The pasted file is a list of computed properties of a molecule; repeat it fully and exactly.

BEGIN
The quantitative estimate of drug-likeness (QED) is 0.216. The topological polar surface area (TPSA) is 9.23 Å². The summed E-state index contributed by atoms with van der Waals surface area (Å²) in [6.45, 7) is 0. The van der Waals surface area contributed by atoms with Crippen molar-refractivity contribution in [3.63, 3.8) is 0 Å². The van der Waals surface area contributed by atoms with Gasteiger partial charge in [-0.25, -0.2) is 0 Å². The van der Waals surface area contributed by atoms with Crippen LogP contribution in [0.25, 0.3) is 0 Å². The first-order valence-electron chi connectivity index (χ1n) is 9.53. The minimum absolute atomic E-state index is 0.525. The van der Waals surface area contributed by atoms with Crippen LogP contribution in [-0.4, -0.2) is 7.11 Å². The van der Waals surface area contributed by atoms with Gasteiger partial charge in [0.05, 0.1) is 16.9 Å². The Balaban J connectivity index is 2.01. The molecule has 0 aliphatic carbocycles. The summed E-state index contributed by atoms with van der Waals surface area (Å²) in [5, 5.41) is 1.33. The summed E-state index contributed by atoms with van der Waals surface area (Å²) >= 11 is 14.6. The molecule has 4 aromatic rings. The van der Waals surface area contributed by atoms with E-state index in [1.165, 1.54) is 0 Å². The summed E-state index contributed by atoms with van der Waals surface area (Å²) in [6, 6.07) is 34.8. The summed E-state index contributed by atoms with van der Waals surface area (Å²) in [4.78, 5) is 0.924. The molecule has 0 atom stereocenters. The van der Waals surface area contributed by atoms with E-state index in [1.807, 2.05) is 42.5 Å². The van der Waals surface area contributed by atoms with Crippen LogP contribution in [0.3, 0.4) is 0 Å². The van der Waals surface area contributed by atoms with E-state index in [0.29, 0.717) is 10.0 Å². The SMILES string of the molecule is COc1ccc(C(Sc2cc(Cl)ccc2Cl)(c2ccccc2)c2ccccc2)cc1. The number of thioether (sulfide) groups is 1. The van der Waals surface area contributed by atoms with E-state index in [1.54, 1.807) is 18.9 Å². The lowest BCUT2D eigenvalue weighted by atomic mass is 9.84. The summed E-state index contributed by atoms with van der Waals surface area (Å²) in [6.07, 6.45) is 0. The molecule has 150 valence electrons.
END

The quantitative estimate of drug-likeness (QED) is 0.216. The topological polar surface area (TPSA) is 9.23 Å². The summed E-state index contributed by atoms with van der Waals surface area (Å²) in [6.45, 7) is 0. The van der Waals surface area contributed by atoms with Crippen molar-refractivity contribution in [3.63, 3.8) is 0 Å². The van der Waals surface area contributed by atoms with Gasteiger partial charge in [-0.25, -0.2) is 0 Å². The van der Waals surface area contributed by atoms with Crippen LogP contribution in [0.25, 0.3) is 0 Å². The first-order valence-electron chi connectivity index (χ1n) is 9.53. The minimum absolute atomic E-state index is 0.525. The van der Waals surface area contributed by atoms with Crippen LogP contribution in [-0.4, -0.2) is 7.11 Å². The van der Waals surface area contributed by atoms with Gasteiger partial charge in [0.05, 0.1) is 16.9 Å². The Balaban J connectivity index is 2.01. The molecule has 0 aliphatic carbocycles. The summed E-state index contributed by atoms with van der Waals surface area (Å²) in [5, 5.41) is 1.33. The summed E-state index contributed by atoms with van der Waals surface area (Å²) >= 11 is 14.6. The molecule has 4 aromatic rings. The van der Waals surface area contributed by atoms with E-state index in [1.165, 1.54) is 0 Å². The summed E-state index contributed by atoms with van der Waals surface area (Å²) in [6, 6.07) is 34.8. The summed E-state index contributed by atoms with van der Waals surface area (Å²) in [4.78, 5) is 0.924. The molecule has 0 atom stereocenters. The van der Waals surface area contributed by atoms with E-state index in [1.807, 2.05) is 42.5 Å². The van der Waals surface area contributed by atoms with Crippen LogP contribution in [0.3, 0.4) is 0 Å². The van der Waals surface area contributed by atoms with E-state index in [0.29, 0.717) is 10.0 Å². The SMILES string of the molecule is COc1ccc(C(Sc2cc(Cl)ccc2Cl)(c2ccccc2)c2ccccc2)cc1. The number of thioether (sulfide) groups is 1. The van der Waals surface area contributed by atoms with E-state index in [1.54, 1.807) is 18.9 Å². The lowest BCUT2D eigenvalue weighted by atomic mass is 9.84. The summed E-state index contributed by atoms with van der Waals surface area (Å²) in [6.07, 6.45) is 0. The molecule has 150 valence electrons.